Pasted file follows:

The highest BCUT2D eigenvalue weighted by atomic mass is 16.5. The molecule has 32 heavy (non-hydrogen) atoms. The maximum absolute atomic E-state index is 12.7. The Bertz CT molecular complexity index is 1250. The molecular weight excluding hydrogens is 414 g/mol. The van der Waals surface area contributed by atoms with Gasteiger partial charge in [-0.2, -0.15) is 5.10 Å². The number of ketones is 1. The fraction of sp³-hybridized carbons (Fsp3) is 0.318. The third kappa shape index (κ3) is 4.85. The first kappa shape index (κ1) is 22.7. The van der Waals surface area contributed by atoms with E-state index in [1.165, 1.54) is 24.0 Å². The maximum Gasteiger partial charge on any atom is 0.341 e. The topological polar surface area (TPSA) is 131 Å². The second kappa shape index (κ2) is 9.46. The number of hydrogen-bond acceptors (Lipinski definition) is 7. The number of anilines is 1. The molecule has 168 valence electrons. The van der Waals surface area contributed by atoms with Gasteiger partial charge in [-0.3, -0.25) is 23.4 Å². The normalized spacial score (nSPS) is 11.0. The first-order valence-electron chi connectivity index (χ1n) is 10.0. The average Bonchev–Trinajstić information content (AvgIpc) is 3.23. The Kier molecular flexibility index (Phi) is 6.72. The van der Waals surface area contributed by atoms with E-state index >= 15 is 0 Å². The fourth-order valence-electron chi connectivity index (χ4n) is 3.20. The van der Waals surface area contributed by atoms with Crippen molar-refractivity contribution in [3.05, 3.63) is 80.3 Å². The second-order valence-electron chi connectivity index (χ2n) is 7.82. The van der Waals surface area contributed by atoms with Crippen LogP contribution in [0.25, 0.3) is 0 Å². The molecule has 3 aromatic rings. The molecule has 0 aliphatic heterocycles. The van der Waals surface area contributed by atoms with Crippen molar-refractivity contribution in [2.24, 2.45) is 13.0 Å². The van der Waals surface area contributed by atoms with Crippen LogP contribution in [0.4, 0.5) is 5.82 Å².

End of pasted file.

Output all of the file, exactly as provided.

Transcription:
The highest BCUT2D eigenvalue weighted by atomic mass is 16.5. The molecule has 32 heavy (non-hydrogen) atoms. The maximum absolute atomic E-state index is 12.7. The Bertz CT molecular complexity index is 1250. The molecular weight excluding hydrogens is 414 g/mol. The van der Waals surface area contributed by atoms with Gasteiger partial charge in [-0.2, -0.15) is 5.10 Å². The number of ketones is 1. The fraction of sp³-hybridized carbons (Fsp3) is 0.318. The third kappa shape index (κ3) is 4.85. The first kappa shape index (κ1) is 22.7. The van der Waals surface area contributed by atoms with E-state index in [1.165, 1.54) is 24.0 Å². The maximum Gasteiger partial charge on any atom is 0.341 e. The topological polar surface area (TPSA) is 131 Å². The second kappa shape index (κ2) is 9.46. The number of hydrogen-bond acceptors (Lipinski definition) is 7. The number of anilines is 1. The molecule has 168 valence electrons. The van der Waals surface area contributed by atoms with Gasteiger partial charge in [-0.3, -0.25) is 23.4 Å². The normalized spacial score (nSPS) is 11.0. The first-order valence-electron chi connectivity index (χ1n) is 10.0. The average Bonchev–Trinajstić information content (AvgIpc) is 3.23. The Kier molecular flexibility index (Phi) is 6.72. The van der Waals surface area contributed by atoms with E-state index >= 15 is 0 Å². The fourth-order valence-electron chi connectivity index (χ4n) is 3.20. The van der Waals surface area contributed by atoms with Crippen molar-refractivity contribution in [3.05, 3.63) is 80.3 Å². The second-order valence-electron chi connectivity index (χ2n) is 7.82. The van der Waals surface area contributed by atoms with Crippen LogP contribution in [0.25, 0.3) is 0 Å². The molecule has 3 aromatic rings. The molecule has 0 aliphatic heterocycles. The van der Waals surface area contributed by atoms with Crippen molar-refractivity contribution in [2.24, 2.45) is 13.0 Å². The van der Waals surface area contributed by atoms with Crippen LogP contribution in [0.4, 0.5) is 5.82 Å².